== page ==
1999 eventually turned out to be a great year for music with a lot of great music being released. The recent announcement of the 1999 Grammy nominees has also spurred me into announcing my favourite CDs of 1999. I don't think any of them have been nominated for a Grammy though...also, all but the Mary Black album was purchased when I went to New York in September. (www.discorama.com - my favourite store in NY)


tori amos - to venus and back

Venus is a 2 CD set; the 1st CD is all new material while the 2nd CD is a 'live' album. .In judging this to be one of my favourite CDs of 1999, I focused solely on the new material (which also explains why Mirrorball isn't in).

If you listen to Tori's first album Little Earthquakes and then Venus; you'll be amazed at how different they sound. Whereas Earthquakes showcased a fragile waif-like voice ably supported by her piano playing and which comprised of relatively mushy songs; Venus has a more frenetic pace

In my frame of reference, I would call the music in Venus as becoming more Bjork-like, just like I did for Tori's previous album Choirgirl. However, this would be an injustice to Tori as Tori is a brilliant songwriting who writes lyrics with depth and meaning. I have tried to like Bjork, but she keeps on spouting indecipherable garbage. A friend also brought to my attention that the sound is also a bit like Madonna's Ray of Light. But whereas, Ray of Light is a rather pleasant album that shows Madonna 'maturing', Tori's Venus remains on the cutting edge lyrics wise. This is not an album that one plays to relax (the honour goes to Mary Black :)), but one that demands your attention.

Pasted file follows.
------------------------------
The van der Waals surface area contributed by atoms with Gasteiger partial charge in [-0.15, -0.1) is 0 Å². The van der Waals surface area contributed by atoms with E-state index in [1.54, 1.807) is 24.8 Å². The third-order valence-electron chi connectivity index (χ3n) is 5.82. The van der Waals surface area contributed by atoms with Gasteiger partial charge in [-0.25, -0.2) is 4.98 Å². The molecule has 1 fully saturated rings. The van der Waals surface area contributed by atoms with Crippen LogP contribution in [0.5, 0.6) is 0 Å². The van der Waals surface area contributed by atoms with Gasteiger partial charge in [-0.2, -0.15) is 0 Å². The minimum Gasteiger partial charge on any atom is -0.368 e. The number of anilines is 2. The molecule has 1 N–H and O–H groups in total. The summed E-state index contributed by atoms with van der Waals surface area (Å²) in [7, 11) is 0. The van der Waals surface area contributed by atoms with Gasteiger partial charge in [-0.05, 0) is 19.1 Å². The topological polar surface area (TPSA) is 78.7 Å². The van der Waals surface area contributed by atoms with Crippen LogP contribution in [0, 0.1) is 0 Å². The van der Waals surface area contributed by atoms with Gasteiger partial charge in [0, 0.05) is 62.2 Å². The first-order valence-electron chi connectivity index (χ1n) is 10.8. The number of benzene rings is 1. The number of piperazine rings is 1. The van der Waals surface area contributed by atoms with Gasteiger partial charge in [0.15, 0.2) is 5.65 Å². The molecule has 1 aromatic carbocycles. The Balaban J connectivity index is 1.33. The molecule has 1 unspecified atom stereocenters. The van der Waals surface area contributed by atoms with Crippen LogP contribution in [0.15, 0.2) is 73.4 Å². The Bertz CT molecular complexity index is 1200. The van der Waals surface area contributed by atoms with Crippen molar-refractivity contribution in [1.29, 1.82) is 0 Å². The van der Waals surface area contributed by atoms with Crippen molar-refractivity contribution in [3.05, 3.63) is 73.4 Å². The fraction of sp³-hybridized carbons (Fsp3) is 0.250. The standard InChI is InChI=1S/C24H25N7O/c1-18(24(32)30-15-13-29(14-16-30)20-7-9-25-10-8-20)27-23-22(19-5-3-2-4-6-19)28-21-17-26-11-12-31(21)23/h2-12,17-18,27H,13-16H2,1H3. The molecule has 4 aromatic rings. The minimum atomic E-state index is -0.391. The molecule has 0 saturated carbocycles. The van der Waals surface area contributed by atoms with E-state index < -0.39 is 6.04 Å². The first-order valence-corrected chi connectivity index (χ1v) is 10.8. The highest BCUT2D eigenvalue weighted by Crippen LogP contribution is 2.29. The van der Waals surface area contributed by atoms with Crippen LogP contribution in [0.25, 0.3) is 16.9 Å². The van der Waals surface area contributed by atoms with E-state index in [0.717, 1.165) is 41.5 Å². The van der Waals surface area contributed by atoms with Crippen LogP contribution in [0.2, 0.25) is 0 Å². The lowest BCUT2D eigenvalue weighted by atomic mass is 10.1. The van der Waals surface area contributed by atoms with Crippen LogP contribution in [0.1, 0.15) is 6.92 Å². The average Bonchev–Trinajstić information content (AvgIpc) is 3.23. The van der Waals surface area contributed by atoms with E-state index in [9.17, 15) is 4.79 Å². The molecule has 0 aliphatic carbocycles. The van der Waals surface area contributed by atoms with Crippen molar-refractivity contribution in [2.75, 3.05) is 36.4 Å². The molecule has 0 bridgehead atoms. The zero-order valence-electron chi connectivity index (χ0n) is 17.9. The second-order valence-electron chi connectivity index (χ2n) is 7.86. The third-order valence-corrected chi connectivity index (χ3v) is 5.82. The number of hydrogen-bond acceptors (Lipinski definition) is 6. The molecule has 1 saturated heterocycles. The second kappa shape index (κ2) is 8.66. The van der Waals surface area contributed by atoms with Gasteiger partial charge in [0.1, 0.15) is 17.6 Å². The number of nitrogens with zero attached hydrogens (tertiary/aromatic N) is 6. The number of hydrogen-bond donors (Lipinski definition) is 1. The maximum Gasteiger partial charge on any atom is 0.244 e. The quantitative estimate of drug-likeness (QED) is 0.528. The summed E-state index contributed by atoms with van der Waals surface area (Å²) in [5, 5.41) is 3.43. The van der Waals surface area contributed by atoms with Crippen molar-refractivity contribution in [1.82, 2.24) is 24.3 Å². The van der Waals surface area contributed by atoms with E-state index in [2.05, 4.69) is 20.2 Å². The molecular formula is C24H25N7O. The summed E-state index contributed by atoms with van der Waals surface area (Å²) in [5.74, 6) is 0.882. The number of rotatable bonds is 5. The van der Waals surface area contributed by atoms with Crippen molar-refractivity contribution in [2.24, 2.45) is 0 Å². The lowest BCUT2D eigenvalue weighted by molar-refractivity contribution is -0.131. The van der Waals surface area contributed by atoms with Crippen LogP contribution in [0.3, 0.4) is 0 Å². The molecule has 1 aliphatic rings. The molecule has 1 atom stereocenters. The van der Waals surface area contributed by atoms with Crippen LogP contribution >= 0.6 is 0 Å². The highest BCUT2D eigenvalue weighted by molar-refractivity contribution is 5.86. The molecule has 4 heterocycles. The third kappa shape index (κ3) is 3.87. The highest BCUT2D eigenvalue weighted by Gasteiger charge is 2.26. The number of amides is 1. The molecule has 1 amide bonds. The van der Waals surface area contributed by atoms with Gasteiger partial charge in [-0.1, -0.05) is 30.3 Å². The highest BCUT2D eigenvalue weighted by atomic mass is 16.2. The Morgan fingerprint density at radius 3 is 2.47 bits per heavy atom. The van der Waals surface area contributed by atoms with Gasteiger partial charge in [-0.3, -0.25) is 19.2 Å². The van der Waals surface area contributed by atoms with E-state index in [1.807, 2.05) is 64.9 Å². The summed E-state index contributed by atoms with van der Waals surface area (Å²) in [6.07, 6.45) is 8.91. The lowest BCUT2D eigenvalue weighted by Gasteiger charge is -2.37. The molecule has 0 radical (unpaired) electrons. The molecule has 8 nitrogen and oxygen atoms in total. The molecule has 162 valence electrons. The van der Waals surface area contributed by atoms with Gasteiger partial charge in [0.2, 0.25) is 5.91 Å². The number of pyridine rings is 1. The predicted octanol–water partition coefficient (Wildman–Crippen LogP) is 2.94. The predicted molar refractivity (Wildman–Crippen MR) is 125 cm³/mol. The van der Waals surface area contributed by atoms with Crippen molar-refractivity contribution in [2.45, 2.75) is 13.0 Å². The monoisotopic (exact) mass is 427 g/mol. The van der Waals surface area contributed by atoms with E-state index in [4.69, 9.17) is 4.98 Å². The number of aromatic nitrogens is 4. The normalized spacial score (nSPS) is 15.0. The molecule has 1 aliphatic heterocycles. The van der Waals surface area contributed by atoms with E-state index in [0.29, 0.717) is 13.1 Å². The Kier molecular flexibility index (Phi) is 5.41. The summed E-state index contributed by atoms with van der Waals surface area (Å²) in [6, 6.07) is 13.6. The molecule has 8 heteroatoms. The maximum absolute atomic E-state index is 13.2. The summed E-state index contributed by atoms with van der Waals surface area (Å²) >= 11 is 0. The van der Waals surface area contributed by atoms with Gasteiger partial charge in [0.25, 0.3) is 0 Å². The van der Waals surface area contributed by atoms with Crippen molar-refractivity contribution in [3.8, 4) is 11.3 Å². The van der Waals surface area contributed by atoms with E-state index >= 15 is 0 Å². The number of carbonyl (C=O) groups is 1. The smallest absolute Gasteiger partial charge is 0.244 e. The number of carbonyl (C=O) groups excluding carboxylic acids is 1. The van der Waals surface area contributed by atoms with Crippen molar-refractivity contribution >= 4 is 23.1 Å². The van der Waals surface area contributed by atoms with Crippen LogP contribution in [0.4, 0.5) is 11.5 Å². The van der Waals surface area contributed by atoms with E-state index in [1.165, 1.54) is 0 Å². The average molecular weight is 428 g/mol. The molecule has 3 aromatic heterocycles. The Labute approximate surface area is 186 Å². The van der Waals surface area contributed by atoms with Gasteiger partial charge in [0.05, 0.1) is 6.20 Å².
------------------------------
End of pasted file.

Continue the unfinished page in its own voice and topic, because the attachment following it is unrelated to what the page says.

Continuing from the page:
The songs

I have to make a hasty qualification that the above paragraph is a bit of a generalisation and should to read in reference to Tori's earlier albums, This is not a fast paced dance album; but there is a sort of quiet urgency which I supposed epitomises the 90s as a rushed and impatient decade.

One of my favourite tracks is Glory of the 80's. It starts off quickly to apparently establish a qucik pace with percussion and synthesisers but for those who are familiar with the standard pace of this kind of music will realise that the pace here is subtly restrained; the music struggles to 'burst' free but is restricted. This creates a wonderful underlying tension that is clearly deliberately created as Tori begins to sing. She is singing but the pace (very subtly clipped) and the intonation suggests an 'urgent whisper' as if she needs to say something important and yet is restrained by something unknown. The song also adds rather abruptly and leaves you wondering whether she has said what she wanted to say...